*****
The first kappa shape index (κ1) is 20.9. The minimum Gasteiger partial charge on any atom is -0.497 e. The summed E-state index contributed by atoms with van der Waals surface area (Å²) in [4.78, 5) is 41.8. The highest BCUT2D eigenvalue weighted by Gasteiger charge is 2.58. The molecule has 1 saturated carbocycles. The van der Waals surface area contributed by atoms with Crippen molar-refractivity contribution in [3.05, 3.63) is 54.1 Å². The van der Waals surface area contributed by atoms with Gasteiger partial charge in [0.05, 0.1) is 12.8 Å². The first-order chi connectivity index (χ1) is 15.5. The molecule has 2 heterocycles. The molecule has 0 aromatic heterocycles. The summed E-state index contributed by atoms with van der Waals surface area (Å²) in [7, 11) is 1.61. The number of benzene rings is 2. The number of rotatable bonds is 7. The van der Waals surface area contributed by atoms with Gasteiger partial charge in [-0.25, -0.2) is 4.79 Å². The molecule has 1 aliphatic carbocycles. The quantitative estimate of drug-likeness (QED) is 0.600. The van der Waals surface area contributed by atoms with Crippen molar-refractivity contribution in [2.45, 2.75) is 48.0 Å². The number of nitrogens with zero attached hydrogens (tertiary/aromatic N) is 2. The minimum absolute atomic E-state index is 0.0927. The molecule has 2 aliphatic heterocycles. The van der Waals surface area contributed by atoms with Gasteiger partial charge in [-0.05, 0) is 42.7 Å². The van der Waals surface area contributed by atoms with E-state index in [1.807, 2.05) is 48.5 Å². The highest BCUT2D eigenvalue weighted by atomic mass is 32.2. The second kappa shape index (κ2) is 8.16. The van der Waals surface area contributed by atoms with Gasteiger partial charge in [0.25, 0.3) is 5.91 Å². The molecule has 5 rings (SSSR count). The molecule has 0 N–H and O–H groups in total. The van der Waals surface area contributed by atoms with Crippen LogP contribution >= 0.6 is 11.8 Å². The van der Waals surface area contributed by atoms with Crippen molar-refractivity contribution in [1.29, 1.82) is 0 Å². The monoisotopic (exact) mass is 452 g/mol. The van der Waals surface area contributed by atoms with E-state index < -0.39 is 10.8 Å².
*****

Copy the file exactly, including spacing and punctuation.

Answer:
The first kappa shape index (κ1) is 20.9. The minimum Gasteiger partial charge on any atom is -0.497 e. The summed E-state index contributed by atoms with van der Waals surface area (Å²) in [4.78, 5) is 41.8. The highest BCUT2D eigenvalue weighted by Gasteiger charge is 2.58. The molecule has 1 saturated carbocycles. The van der Waals surface area contributed by atoms with Crippen molar-refractivity contribution in [3.05, 3.63) is 54.1 Å². The van der Waals surface area contributed by atoms with Gasteiger partial charge in [0.05, 0.1) is 12.8 Å². The first-order chi connectivity index (χ1) is 15.5. The molecule has 2 heterocycles. The molecule has 0 aromatic heterocycles. The summed E-state index contributed by atoms with van der Waals surface area (Å²) in [7, 11) is 1.61. The number of benzene rings is 2. The number of rotatable bonds is 7. The van der Waals surface area contributed by atoms with Gasteiger partial charge in [-0.25, -0.2) is 4.79 Å². The molecule has 1 aliphatic carbocycles. The quantitative estimate of drug-likeness (QED) is 0.600. The van der Waals surface area contributed by atoms with Crippen molar-refractivity contribution in [2.45, 2.75) is 48.0 Å². The number of nitrogens with zero attached hydrogens (tertiary/aromatic N) is 2. The minimum absolute atomic E-state index is 0.0927. The molecule has 2 aliphatic heterocycles. The van der Waals surface area contributed by atoms with Gasteiger partial charge in [-0.05, 0) is 42.7 Å². The van der Waals surface area contributed by atoms with E-state index in [1.807, 2.05) is 48.5 Å². The highest BCUT2D eigenvalue weighted by atomic mass is 32.2. The second kappa shape index (κ2) is 8.16. The van der Waals surface area contributed by atoms with Gasteiger partial charge in [0.25, 0.3) is 5.91 Å². The molecule has 5 rings (SSSR count). The molecule has 0 N–H and O–H groups in total. The van der Waals surface area contributed by atoms with Crippen LogP contribution >= 0.6 is 11.8 Å². The van der Waals surface area contributed by atoms with Crippen molar-refractivity contribution in [1.29, 1.82) is 0 Å². The monoisotopic (exact) mass is 452 g/mol. The van der Waals surface area contributed by atoms with E-state index < -0.39 is 10.8 Å².